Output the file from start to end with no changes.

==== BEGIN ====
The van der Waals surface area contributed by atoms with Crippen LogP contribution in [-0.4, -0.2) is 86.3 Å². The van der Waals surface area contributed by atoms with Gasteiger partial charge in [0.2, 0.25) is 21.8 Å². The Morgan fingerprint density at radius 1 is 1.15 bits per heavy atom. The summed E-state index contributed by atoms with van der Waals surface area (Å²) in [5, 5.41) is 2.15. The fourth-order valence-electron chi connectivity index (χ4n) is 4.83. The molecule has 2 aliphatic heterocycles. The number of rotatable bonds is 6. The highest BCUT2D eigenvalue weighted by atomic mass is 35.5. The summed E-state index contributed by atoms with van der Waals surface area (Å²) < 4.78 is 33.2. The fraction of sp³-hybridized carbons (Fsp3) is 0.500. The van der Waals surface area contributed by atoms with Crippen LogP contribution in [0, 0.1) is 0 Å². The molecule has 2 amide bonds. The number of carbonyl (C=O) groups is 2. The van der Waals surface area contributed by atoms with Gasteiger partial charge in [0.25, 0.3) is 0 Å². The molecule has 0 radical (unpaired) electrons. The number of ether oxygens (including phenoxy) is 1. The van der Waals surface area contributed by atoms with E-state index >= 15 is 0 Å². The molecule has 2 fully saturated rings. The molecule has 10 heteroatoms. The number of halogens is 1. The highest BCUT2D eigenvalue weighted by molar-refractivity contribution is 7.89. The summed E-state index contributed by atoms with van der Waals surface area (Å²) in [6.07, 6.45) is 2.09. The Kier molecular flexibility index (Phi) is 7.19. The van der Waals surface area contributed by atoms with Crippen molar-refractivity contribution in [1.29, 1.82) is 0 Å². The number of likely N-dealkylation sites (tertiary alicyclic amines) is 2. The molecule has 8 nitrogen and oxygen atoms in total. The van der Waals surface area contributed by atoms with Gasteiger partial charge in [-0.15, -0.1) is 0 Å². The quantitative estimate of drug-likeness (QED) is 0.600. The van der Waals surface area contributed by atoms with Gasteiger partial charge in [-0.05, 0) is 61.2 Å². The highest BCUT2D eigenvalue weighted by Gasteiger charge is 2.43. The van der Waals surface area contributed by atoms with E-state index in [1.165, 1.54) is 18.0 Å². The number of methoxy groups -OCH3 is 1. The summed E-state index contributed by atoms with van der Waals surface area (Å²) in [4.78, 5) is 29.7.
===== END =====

The van der Waals surface area contributed by atoms with Crippen LogP contribution in [-0.4, -0.2) is 86.3 Å². The van der Waals surface area contributed by atoms with Gasteiger partial charge in [0.2, 0.25) is 21.8 Å². The Morgan fingerprint density at radius 1 is 1.15 bits per heavy atom. The summed E-state index contributed by atoms with van der Waals surface area (Å²) in [5, 5.41) is 2.15. The fourth-order valence-electron chi connectivity index (χ4n) is 4.83. The molecule has 2 aliphatic heterocycles. The number of rotatable bonds is 6. The highest BCUT2D eigenvalue weighted by atomic mass is 35.5. The summed E-state index contributed by atoms with van der Waals surface area (Å²) < 4.78 is 33.2. The fraction of sp³-hybridized carbons (Fsp3) is 0.500. The van der Waals surface area contributed by atoms with Crippen LogP contribution in [0, 0.1) is 0 Å². The molecule has 2 amide bonds. The number of carbonyl (C=O) groups is 2. The van der Waals surface area contributed by atoms with Gasteiger partial charge in [0.25, 0.3) is 0 Å². The molecule has 0 radical (unpaired) electrons. The number of ether oxygens (including phenoxy) is 1. The van der Waals surface area contributed by atoms with E-state index >= 15 is 0 Å². The molecule has 2 fully saturated rings. The molecule has 10 heteroatoms. The number of halogens is 1. The highest BCUT2D eigenvalue weighted by molar-refractivity contribution is 7.89. The summed E-state index contributed by atoms with van der Waals surface area (Å²) in [6.07, 6.45) is 2.09. The Kier molecular flexibility index (Phi) is 7.19. The van der Waals surface area contributed by atoms with Crippen molar-refractivity contribution in [1.29, 1.82) is 0 Å². The number of likely N-dealkylation sites (tertiary alicyclic amines) is 2. The molecule has 8 nitrogen and oxygen atoms in total. The van der Waals surface area contributed by atoms with Gasteiger partial charge in [-0.15, -0.1) is 0 Å². The quantitative estimate of drug-likeness (QED) is 0.600. The van der Waals surface area contributed by atoms with Gasteiger partial charge in [-0.05, 0) is 61.2 Å². The highest BCUT2D eigenvalue weighted by Gasteiger charge is 2.43. The van der Waals surface area contributed by atoms with E-state index in [1.165, 1.54) is 18.0 Å². The number of methoxy groups -OCH3 is 1. The summed E-state index contributed by atoms with van der Waals surface area (Å²) in [4.78, 5) is 29.7.